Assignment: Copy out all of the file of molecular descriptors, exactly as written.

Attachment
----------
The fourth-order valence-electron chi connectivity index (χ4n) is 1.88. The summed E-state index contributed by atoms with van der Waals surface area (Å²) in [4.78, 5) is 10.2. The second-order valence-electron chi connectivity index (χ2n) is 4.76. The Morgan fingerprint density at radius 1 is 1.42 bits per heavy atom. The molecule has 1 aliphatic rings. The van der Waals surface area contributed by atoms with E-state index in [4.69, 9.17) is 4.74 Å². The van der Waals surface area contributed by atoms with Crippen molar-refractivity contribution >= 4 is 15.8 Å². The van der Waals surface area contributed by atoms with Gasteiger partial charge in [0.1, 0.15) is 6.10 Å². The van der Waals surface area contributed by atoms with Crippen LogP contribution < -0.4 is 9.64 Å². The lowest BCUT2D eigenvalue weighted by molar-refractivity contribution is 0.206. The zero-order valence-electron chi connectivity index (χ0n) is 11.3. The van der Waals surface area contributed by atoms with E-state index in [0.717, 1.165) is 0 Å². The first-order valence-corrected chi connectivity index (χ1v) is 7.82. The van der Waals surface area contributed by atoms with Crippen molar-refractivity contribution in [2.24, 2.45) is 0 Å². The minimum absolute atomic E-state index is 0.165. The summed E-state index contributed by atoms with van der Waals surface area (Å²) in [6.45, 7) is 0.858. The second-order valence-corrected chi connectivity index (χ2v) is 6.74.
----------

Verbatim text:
The fourth-order valence-electron chi connectivity index (χ4n) is 1.88. The summed E-state index contributed by atoms with van der Waals surface area (Å²) in [4.78, 5) is 10.2. The second-order valence-electron chi connectivity index (χ2n) is 4.76. The Morgan fingerprint density at radius 1 is 1.42 bits per heavy atom. The molecule has 1 aliphatic rings. The van der Waals surface area contributed by atoms with E-state index in [4.69, 9.17) is 4.74 Å². The van der Waals surface area contributed by atoms with Crippen molar-refractivity contribution >= 4 is 15.8 Å². The van der Waals surface area contributed by atoms with Gasteiger partial charge in [0.1, 0.15) is 6.10 Å². The van der Waals surface area contributed by atoms with Crippen LogP contribution < -0.4 is 9.64 Å². The lowest BCUT2D eigenvalue weighted by molar-refractivity contribution is 0.206. The zero-order valence-electron chi connectivity index (χ0n) is 11.3. The van der Waals surface area contributed by atoms with E-state index in [0.717, 1.165) is 0 Å². The first-order valence-corrected chi connectivity index (χ1v) is 7.82. The van der Waals surface area contributed by atoms with Crippen molar-refractivity contribution in [2.24, 2.45) is 0 Å². The minimum absolute atomic E-state index is 0.165. The summed E-state index contributed by atoms with van der Waals surface area (Å²) in [6.45, 7) is 0.858. The second-order valence-corrected chi connectivity index (χ2v) is 6.74.